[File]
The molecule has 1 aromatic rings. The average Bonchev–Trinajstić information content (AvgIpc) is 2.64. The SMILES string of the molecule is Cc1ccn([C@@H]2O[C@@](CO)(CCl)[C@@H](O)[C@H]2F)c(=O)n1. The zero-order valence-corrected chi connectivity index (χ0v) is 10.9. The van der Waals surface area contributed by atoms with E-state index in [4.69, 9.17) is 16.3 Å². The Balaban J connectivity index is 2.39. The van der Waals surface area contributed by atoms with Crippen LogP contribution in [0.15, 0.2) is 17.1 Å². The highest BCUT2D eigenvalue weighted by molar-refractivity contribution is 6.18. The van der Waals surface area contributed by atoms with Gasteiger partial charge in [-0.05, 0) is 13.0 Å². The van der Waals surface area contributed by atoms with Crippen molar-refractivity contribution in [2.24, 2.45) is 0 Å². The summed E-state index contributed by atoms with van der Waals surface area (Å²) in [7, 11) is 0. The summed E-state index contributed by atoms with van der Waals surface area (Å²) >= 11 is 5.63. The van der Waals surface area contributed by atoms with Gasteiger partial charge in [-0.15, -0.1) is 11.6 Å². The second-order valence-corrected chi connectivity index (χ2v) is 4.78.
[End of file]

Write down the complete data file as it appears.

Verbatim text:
The molecule has 1 aromatic rings. The average Bonchev–Trinajstić information content (AvgIpc) is 2.64. The SMILES string of the molecule is Cc1ccn([C@@H]2O[C@@](CO)(CCl)[C@@H](O)[C@H]2F)c(=O)n1. The zero-order valence-corrected chi connectivity index (χ0v) is 10.9. The van der Waals surface area contributed by atoms with E-state index in [4.69, 9.17) is 16.3 Å². The Balaban J connectivity index is 2.39. The van der Waals surface area contributed by atoms with Crippen LogP contribution in [0.15, 0.2) is 17.1 Å². The highest BCUT2D eigenvalue weighted by molar-refractivity contribution is 6.18. The van der Waals surface area contributed by atoms with Gasteiger partial charge in [-0.05, 0) is 13.0 Å². The van der Waals surface area contributed by atoms with Crippen molar-refractivity contribution in [2.24, 2.45) is 0 Å². The summed E-state index contributed by atoms with van der Waals surface area (Å²) in [7, 11) is 0. The summed E-state index contributed by atoms with van der Waals surface area (Å²) >= 11 is 5.63. The van der Waals surface area contributed by atoms with Gasteiger partial charge in [-0.15, -0.1) is 11.6 Å². The second-order valence-corrected chi connectivity index (χ2v) is 4.78.